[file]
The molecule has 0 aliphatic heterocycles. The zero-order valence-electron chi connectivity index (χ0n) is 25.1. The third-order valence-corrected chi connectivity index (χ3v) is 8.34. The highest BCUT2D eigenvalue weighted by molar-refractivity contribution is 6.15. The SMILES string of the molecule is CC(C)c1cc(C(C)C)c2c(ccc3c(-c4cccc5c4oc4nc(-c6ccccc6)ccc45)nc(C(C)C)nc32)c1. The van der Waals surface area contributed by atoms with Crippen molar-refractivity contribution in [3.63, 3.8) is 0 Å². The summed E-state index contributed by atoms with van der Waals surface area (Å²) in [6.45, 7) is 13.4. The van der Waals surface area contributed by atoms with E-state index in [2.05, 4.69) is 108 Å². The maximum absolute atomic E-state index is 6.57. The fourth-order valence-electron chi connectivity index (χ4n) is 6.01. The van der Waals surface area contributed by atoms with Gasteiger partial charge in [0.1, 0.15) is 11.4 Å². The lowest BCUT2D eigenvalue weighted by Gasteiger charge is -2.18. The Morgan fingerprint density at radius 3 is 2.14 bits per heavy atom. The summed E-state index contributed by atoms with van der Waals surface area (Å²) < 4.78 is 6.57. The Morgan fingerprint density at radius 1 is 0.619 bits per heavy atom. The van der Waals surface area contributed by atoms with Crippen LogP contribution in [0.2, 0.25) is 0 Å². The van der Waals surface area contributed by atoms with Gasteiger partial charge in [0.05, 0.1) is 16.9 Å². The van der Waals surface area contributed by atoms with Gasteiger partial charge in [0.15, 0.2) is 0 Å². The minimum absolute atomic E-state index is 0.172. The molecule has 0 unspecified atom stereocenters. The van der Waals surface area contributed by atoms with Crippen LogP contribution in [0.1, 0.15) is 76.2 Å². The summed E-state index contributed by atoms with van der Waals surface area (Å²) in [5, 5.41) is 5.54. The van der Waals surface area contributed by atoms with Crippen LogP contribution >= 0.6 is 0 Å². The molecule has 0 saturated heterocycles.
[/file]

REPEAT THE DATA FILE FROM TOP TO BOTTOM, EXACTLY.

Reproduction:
The molecule has 0 aliphatic heterocycles. The zero-order valence-electron chi connectivity index (χ0n) is 25.1. The third-order valence-corrected chi connectivity index (χ3v) is 8.34. The highest BCUT2D eigenvalue weighted by molar-refractivity contribution is 6.15. The SMILES string of the molecule is CC(C)c1cc(C(C)C)c2c(ccc3c(-c4cccc5c4oc4nc(-c6ccccc6)ccc45)nc(C(C)C)nc32)c1. The van der Waals surface area contributed by atoms with Crippen molar-refractivity contribution in [3.63, 3.8) is 0 Å². The summed E-state index contributed by atoms with van der Waals surface area (Å²) in [6.45, 7) is 13.4. The van der Waals surface area contributed by atoms with E-state index in [2.05, 4.69) is 108 Å². The maximum absolute atomic E-state index is 6.57. The fourth-order valence-electron chi connectivity index (χ4n) is 6.01. The van der Waals surface area contributed by atoms with Gasteiger partial charge in [0.1, 0.15) is 11.4 Å². The lowest BCUT2D eigenvalue weighted by Gasteiger charge is -2.18. The Morgan fingerprint density at radius 3 is 2.14 bits per heavy atom. The summed E-state index contributed by atoms with van der Waals surface area (Å²) < 4.78 is 6.57. The Morgan fingerprint density at radius 1 is 0.619 bits per heavy atom. The van der Waals surface area contributed by atoms with Crippen LogP contribution in [0.2, 0.25) is 0 Å². The van der Waals surface area contributed by atoms with Gasteiger partial charge in [0.05, 0.1) is 16.9 Å². The van der Waals surface area contributed by atoms with Gasteiger partial charge in [0.15, 0.2) is 0 Å². The minimum absolute atomic E-state index is 0.172. The molecule has 0 unspecified atom stereocenters. The van der Waals surface area contributed by atoms with Crippen LogP contribution in [0.1, 0.15) is 76.2 Å². The summed E-state index contributed by atoms with van der Waals surface area (Å²) in [5, 5.41) is 5.54. The van der Waals surface area contributed by atoms with Crippen LogP contribution >= 0.6 is 0 Å². The molecule has 0 saturated heterocycles.